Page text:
If you thought Brexit chat was almost over, think again. On March 12, the Prime Minister faced another crushing blow to her Brexit plans. A majority of 149 MPs rejected her deal for the second time. (The first on Jan. 15 had a majority of 230.) So what happens after Theresa May's second Brexit defeat? As it stands, Brexit is still happening on March 29. But several things could happen in the meantime.
For those who are a little confused by proceedings, you're not alone. Wrapping your head around the terms of May's proposed Brexit deal, let alone what's going on with the current political situation, is becoming more and more difficult.
In a nutshell, the reason MPs aren't prepared to go ahead with the prime minister's plans is because of something called the "backstop". As the Financial Times explains, this is a plan designed to prevent a hard border being reinstated between Ireland and Northern Ireland. But it effectively means that the UK would remain in a customs territory with the EU until an alternative agreement has been reached. (Northern Ireland would also be under different regulation rules than the rest of the UK.)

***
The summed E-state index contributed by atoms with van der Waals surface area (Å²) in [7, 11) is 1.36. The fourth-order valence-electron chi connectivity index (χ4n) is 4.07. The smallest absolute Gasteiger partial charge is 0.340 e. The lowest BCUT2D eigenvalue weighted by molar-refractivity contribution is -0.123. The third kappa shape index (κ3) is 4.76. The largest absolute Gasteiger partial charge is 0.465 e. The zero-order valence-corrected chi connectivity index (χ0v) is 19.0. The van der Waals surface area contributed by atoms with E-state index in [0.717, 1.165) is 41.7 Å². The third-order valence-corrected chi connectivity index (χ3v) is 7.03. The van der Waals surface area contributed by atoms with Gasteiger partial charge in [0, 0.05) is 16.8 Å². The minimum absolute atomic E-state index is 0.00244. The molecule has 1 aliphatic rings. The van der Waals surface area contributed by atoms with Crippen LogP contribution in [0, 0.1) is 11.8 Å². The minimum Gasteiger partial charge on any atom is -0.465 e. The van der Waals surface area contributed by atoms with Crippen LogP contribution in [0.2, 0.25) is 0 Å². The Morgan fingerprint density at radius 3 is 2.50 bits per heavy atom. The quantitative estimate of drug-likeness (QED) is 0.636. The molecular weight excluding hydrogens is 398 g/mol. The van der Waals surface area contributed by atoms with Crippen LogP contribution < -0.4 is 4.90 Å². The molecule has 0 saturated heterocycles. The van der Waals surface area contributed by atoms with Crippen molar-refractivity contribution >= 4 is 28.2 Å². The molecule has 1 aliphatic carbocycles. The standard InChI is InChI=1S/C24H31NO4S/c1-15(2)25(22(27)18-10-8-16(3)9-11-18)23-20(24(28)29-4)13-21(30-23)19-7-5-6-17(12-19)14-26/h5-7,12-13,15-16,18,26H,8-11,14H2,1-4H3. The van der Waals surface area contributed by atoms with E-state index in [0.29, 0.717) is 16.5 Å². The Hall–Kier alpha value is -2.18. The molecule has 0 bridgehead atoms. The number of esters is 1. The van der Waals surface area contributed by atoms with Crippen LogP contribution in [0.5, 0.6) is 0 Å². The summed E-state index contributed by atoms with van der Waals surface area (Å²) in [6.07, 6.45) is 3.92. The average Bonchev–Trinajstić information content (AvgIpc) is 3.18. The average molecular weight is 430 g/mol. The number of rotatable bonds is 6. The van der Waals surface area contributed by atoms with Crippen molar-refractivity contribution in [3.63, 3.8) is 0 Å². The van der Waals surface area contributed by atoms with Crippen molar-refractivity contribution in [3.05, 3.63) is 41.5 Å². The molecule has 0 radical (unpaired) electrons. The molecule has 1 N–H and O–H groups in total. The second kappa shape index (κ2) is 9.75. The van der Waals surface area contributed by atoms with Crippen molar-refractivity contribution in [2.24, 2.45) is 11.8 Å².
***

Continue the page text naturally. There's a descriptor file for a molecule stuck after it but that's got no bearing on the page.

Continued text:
The problem is that, under May's deal, the UK can't leave the backstop without EU approval. Although the prime minister attempted to reassure MPs this wouldn't be the case with her second deal, the attorney general said there was still a "legal risk" that the UK could be stuck indefinitely, reports Sky News.
So, what happens now? On Wednesday March 13, MPs will vote on whether the UK should leave the EU without a deal. If they vote against this, another vote will be held on March 14 to see whether May should delay Brexit by requesting to extend Article 50.
Here are the scenarios that are most likely to occur in the coming weeks.